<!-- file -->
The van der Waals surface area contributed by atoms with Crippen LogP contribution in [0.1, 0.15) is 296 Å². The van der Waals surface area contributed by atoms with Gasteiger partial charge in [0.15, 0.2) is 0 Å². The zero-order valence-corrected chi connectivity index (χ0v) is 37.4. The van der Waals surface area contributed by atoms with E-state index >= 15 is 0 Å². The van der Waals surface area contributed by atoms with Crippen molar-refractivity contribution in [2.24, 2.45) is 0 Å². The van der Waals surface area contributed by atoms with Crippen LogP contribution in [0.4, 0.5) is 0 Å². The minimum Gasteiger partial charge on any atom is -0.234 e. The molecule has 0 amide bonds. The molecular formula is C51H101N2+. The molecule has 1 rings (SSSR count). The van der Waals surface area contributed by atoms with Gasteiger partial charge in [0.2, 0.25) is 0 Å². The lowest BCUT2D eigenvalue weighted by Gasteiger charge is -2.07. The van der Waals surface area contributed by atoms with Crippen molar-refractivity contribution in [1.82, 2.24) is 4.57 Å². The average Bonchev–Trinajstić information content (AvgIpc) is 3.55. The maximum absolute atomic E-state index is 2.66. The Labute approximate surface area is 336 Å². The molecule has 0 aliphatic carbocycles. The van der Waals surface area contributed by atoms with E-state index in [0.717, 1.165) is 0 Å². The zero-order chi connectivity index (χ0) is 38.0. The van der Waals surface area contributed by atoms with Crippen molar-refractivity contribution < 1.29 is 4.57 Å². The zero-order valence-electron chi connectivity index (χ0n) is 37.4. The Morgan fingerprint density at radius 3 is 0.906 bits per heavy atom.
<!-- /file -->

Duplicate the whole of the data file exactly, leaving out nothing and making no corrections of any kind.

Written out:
The van der Waals surface area contributed by atoms with Crippen LogP contribution in [0.1, 0.15) is 296 Å². The van der Waals surface area contributed by atoms with Gasteiger partial charge in [0.15, 0.2) is 0 Å². The zero-order valence-corrected chi connectivity index (χ0v) is 37.4. The van der Waals surface area contributed by atoms with E-state index >= 15 is 0 Å². The van der Waals surface area contributed by atoms with Crippen molar-refractivity contribution in [2.24, 2.45) is 0 Å². The van der Waals surface area contributed by atoms with Crippen LogP contribution in [0.4, 0.5) is 0 Å². The minimum Gasteiger partial charge on any atom is -0.234 e. The molecule has 0 amide bonds. The molecular formula is C51H101N2+. The molecule has 1 rings (SSSR count). The van der Waals surface area contributed by atoms with Gasteiger partial charge in [0.2, 0.25) is 0 Å². The lowest BCUT2D eigenvalue weighted by Gasteiger charge is -2.07. The van der Waals surface area contributed by atoms with Crippen molar-refractivity contribution in [1.82, 2.24) is 4.57 Å². The average Bonchev–Trinajstić information content (AvgIpc) is 3.55. The maximum absolute atomic E-state index is 2.66. The Labute approximate surface area is 336 Å². The molecule has 0 aliphatic carbocycles. The van der Waals surface area contributed by atoms with E-state index in [0.717, 1.165) is 0 Å². The zero-order chi connectivity index (χ0) is 38.0. The van der Waals surface area contributed by atoms with Crippen molar-refractivity contribution < 1.29 is 4.57 Å². The zero-order valence-electron chi connectivity index (χ0n) is 37.4. The Morgan fingerprint density at radius 3 is 0.906 bits per heavy atom.